A recent British publication gives some excellent pointers on camouflage, including
some principles of general application.
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a. If an effective camouflage idea interferes with an administrative lay-out, change
the administrative lay-out.
b. If a camouflage idea prevents the effective tactical use of a weapon or a position, modify
the camouflage idea.
c. Remember that camouflage is something to be done before and not after. It
should be preventive medicine and not plastic surgery.
d. Therefore, an advance party is worth its weight in gold in planning measures for
concealment. In preparing to take up a position, here is the ideal order of events:
(1) Reconnoiter the site and decide how best you may use any existing pattern to assist concealment.
(2) Plan the paths by which you will reach those positions without leaving "pointers" for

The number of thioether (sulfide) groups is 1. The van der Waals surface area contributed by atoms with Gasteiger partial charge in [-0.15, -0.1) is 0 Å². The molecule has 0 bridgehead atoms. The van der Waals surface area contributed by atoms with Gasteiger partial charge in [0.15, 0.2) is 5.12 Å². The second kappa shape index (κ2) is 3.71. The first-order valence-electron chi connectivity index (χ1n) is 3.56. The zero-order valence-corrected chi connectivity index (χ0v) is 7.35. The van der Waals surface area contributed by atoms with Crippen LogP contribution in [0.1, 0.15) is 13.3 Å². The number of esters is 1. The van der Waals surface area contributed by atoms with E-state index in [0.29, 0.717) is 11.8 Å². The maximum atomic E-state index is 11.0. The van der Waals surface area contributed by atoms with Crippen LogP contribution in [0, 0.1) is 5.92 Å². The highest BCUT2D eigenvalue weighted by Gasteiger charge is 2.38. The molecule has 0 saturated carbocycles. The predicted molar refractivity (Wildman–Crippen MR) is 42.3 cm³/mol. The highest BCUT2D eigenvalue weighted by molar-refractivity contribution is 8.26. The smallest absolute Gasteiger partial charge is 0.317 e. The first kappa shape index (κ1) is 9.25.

the enemy to follow.
(3) Plan how to reduce to a minimum the mess due to digging, building, etc., and how to
hide whatever part is inevitable.
(4) Hide or disguise the shadows. Cover the shiny surfaces. Make color match the surroundings
as well as you can; but remember that it is more important to have the correct texture
than the correct color.
(5) See that your camouflage plan is understood and followed by all in the unit.
(6) Remember that unless you keep strict traffic control and maintain your camouflage
properly, your position will soon become conspicuous again.
e. Remember that the lower the object, the smaller the shadow cast.
f. Remember that even if you are halted for only a very short time, it is worth while
taking all possible measures for concealment. Once spotted by the enemy, even if you
are not attacked, your game has been given away.
Even if it is only a matter of parking vehicles for a few hours, it is well worth while
sending someone ahead who has studied the principles of concealment to view the ground
you intend to use and to make a plan of how to use it to the best advantage.
If you can follow the principles outlined above, the positions you occupy will look
less like ground taken over by the army. They will therefore look less important
to the enemy, less worth while to photograph, or attack. Finally, remember that
concealment is not hiding for the sake of hiding. It is hiding in order to attack the
enemy with more deadly effect. That is the beginning and end of camouflage of
armies in the field.